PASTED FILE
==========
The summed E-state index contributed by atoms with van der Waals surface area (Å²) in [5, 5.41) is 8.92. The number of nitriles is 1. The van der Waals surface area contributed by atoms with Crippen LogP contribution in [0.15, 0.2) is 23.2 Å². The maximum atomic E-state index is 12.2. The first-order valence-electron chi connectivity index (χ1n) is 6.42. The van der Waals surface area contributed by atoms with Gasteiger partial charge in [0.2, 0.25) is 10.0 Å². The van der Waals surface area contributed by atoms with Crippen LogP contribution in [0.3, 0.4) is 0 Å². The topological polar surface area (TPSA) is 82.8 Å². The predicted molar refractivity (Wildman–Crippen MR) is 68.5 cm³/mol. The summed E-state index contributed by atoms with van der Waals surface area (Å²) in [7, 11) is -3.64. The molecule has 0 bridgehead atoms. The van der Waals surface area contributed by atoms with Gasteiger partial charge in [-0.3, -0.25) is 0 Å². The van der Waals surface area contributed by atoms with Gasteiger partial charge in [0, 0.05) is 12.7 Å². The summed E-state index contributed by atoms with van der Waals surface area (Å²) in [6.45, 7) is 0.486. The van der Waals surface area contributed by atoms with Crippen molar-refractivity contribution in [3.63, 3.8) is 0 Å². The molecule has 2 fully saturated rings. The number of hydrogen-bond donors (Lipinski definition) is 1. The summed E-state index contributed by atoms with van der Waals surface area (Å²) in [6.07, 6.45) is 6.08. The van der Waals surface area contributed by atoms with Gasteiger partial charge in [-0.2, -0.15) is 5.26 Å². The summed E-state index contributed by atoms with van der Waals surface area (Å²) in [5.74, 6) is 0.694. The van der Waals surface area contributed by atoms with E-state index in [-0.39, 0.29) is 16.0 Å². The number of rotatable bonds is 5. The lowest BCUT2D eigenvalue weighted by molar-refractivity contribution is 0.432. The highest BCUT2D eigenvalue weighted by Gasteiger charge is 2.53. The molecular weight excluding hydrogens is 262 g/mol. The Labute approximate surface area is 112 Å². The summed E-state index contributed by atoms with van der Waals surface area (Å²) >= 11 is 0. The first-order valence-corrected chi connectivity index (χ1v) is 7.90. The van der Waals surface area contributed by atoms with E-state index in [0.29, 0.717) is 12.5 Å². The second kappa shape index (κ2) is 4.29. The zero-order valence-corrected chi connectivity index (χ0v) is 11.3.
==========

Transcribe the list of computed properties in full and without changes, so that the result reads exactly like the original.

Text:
The summed E-state index contributed by atoms with van der Waals surface area (Å²) in [5, 5.41) is 8.92. The number of nitriles is 1. The van der Waals surface area contributed by atoms with Crippen LogP contribution in [0.15, 0.2) is 23.2 Å². The maximum atomic E-state index is 12.2. The first-order valence-electron chi connectivity index (χ1n) is 6.42. The van der Waals surface area contributed by atoms with Gasteiger partial charge in [0.2, 0.25) is 10.0 Å². The van der Waals surface area contributed by atoms with Crippen LogP contribution in [0.3, 0.4) is 0 Å². The topological polar surface area (TPSA) is 82.8 Å². The predicted molar refractivity (Wildman–Crippen MR) is 68.5 cm³/mol. The summed E-state index contributed by atoms with van der Waals surface area (Å²) in [7, 11) is -3.64. The molecule has 0 bridgehead atoms. The van der Waals surface area contributed by atoms with Gasteiger partial charge in [-0.3, -0.25) is 0 Å². The van der Waals surface area contributed by atoms with Gasteiger partial charge in [0, 0.05) is 12.7 Å². The summed E-state index contributed by atoms with van der Waals surface area (Å²) in [6.45, 7) is 0.486. The van der Waals surface area contributed by atoms with Crippen molar-refractivity contribution in [3.63, 3.8) is 0 Å². The molecule has 2 fully saturated rings. The number of hydrogen-bond donors (Lipinski definition) is 1. The summed E-state index contributed by atoms with van der Waals surface area (Å²) in [6.07, 6.45) is 6.08. The van der Waals surface area contributed by atoms with Gasteiger partial charge in [-0.2, -0.15) is 5.26 Å². The summed E-state index contributed by atoms with van der Waals surface area (Å²) in [5.74, 6) is 0.694. The van der Waals surface area contributed by atoms with E-state index in [-0.39, 0.29) is 16.0 Å². The number of rotatable bonds is 5. The lowest BCUT2D eigenvalue weighted by molar-refractivity contribution is 0.432. The highest BCUT2D eigenvalue weighted by Gasteiger charge is 2.53. The molecular weight excluding hydrogens is 262 g/mol. The Labute approximate surface area is 112 Å². The summed E-state index contributed by atoms with van der Waals surface area (Å²) >= 11 is 0. The first-order valence-corrected chi connectivity index (χ1v) is 7.90. The van der Waals surface area contributed by atoms with E-state index in [0.29, 0.717) is 12.5 Å². The second kappa shape index (κ2) is 4.29. The zero-order valence-corrected chi connectivity index (χ0v) is 11.3.